In 2006, English travel writer Mike Carter spent six months motorcycling almost 20,000 miles around Europe.
His 2008 book Uneasy Rider: Travels Through A Mid-Life Crisis is his amusing and thought-provoking account of that experience.
What prompted Carter to undertake such an incredible journey? The last three words in his book’s subtitle: “mid-life crisis”.
As Carter explains in the first two paragraphs of his book’s prologue:
The nadir of a man’s life is 42. I don’t know why, exactly. The frustrating thing about a nadir is that you cannot know precisely when you have reached it. That only comes later.
There are plenty of surveys that confirm it to be true, though. You can find them if you’re looking for them. I was coming across them everywhere: magazines in doctors’ waiting rooms, newspapers discarded on trains, television, radio; all concluding that the absolute rock bottom, the pit of despair, the precise moment when a man runs out of steam, suffers a catastrophic crisis of confidence, hits ground zero, call it what you will, occurs at age 42.
Carter turned 42 in April 2006. By then, a seven-year marriage had ended in divorce and he had already endured a couple of years of middle-aged regrets.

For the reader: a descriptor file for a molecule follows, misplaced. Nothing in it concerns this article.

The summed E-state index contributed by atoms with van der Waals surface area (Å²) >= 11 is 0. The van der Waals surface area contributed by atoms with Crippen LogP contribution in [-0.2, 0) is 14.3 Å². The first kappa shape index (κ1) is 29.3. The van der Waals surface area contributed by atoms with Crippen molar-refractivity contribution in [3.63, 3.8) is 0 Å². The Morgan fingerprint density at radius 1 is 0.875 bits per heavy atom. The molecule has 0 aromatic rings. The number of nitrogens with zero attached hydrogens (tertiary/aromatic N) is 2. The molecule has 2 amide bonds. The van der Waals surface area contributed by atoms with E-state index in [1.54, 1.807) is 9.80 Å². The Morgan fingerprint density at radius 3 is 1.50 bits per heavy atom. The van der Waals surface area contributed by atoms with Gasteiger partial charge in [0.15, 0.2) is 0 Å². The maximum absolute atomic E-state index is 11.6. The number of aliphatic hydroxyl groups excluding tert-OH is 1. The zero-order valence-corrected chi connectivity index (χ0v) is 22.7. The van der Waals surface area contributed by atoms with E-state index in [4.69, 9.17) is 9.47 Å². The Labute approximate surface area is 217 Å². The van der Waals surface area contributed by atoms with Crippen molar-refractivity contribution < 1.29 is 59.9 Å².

This inspired him to boldly (and drunkenly) declare at a 2005 work Christmas party that he would embark on his six-month motorcycle journey and write a regular column about his upcoming travels.
Which he did, as recounted in Uneasy Rider.
I was initially inspired to read Uneasy Rider because of my recent liking for similarly-themed major-journey books like Bill Bryson’s A Walk In The Woods, Cheryl Strayed’s Wild and Michael McIntyre’s The Kindness Of Strangers.
But when I began reading Uneasy Rider, I was especially struck by what Carter had to say about his mid-life crisis – partly because he wrote very movingly about it, and partly because how it related to a recent experience of mine.
I turned 42 in June 2013.
By then, I was already several months into what I would later call my mid-life crisis.
My crisis had begun in late 2012, but I would come to think of 2013 as my crisis year as it mostly dominated those twelve months.
At those times, those mentions were all I had planned to say about my mid-life crisis.
But the first few chapters of Uneasy Rider got me thinking about it again.
I thought I’d write some more about what I went through, and how I dealt with it.
TO BE CONTINUED